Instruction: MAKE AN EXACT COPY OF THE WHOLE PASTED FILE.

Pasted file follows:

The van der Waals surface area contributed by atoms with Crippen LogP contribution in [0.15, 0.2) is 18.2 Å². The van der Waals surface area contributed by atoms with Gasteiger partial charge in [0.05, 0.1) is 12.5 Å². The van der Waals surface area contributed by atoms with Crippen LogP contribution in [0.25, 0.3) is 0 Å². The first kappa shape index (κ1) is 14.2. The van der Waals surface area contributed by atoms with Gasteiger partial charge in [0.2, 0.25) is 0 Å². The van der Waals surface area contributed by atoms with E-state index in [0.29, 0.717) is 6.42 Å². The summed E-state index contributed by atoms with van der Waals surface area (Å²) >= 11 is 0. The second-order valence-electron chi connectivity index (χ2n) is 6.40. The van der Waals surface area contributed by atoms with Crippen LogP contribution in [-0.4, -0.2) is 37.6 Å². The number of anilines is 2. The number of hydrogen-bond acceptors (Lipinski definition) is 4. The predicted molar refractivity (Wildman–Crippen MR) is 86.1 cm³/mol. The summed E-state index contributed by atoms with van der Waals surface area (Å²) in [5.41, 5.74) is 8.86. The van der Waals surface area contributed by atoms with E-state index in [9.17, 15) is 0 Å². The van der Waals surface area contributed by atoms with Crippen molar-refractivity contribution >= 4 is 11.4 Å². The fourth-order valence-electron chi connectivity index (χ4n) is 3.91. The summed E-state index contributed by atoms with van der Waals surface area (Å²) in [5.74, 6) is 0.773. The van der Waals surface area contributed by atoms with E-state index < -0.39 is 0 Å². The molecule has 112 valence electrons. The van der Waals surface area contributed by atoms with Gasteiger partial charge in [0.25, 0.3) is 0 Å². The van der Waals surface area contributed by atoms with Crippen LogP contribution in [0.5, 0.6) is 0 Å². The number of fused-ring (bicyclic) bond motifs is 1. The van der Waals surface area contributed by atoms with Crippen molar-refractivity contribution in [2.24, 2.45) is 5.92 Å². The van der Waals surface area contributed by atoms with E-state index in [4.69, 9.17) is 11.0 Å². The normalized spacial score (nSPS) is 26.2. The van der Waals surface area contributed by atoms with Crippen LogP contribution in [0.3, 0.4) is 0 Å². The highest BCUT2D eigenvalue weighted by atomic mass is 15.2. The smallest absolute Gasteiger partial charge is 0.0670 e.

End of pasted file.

The van der Waals surface area contributed by atoms with Crippen LogP contribution in [0.15, 0.2) is 18.2 Å². The van der Waals surface area contributed by atoms with Gasteiger partial charge in [0.05, 0.1) is 12.5 Å². The van der Waals surface area contributed by atoms with Crippen LogP contribution in [0.25, 0.3) is 0 Å². The first kappa shape index (κ1) is 14.2. The van der Waals surface area contributed by atoms with Gasteiger partial charge in [0.2, 0.25) is 0 Å². The van der Waals surface area contributed by atoms with E-state index in [0.29, 0.717) is 6.42 Å². The summed E-state index contributed by atoms with van der Waals surface area (Å²) >= 11 is 0. The second-order valence-electron chi connectivity index (χ2n) is 6.40. The van der Waals surface area contributed by atoms with Crippen LogP contribution in [-0.4, -0.2) is 37.6 Å². The number of anilines is 2. The number of hydrogen-bond acceptors (Lipinski definition) is 4. The predicted molar refractivity (Wildman–Crippen MR) is 86.1 cm³/mol. The summed E-state index contributed by atoms with van der Waals surface area (Å²) in [5.41, 5.74) is 8.86. The van der Waals surface area contributed by atoms with E-state index in [9.17, 15) is 0 Å². The van der Waals surface area contributed by atoms with Crippen molar-refractivity contribution >= 4 is 11.4 Å². The fourth-order valence-electron chi connectivity index (χ4n) is 3.91. The summed E-state index contributed by atoms with van der Waals surface area (Å²) in [5.74, 6) is 0.773. The van der Waals surface area contributed by atoms with E-state index < -0.39 is 0 Å². The molecule has 112 valence electrons. The van der Waals surface area contributed by atoms with Gasteiger partial charge in [0.25, 0.3) is 0 Å². The van der Waals surface area contributed by atoms with Crippen LogP contribution in [0.5, 0.6) is 0 Å². The number of fused-ring (bicyclic) bond motifs is 1. The van der Waals surface area contributed by atoms with Crippen molar-refractivity contribution in [2.24, 2.45) is 5.92 Å². The van der Waals surface area contributed by atoms with E-state index in [4.69, 9.17) is 11.0 Å². The normalized spacial score (nSPS) is 26.2. The van der Waals surface area contributed by atoms with Crippen LogP contribution in [0.3, 0.4) is 0 Å². The highest BCUT2D eigenvalue weighted by atomic mass is 15.2. The smallest absolute Gasteiger partial charge is 0.0670 e.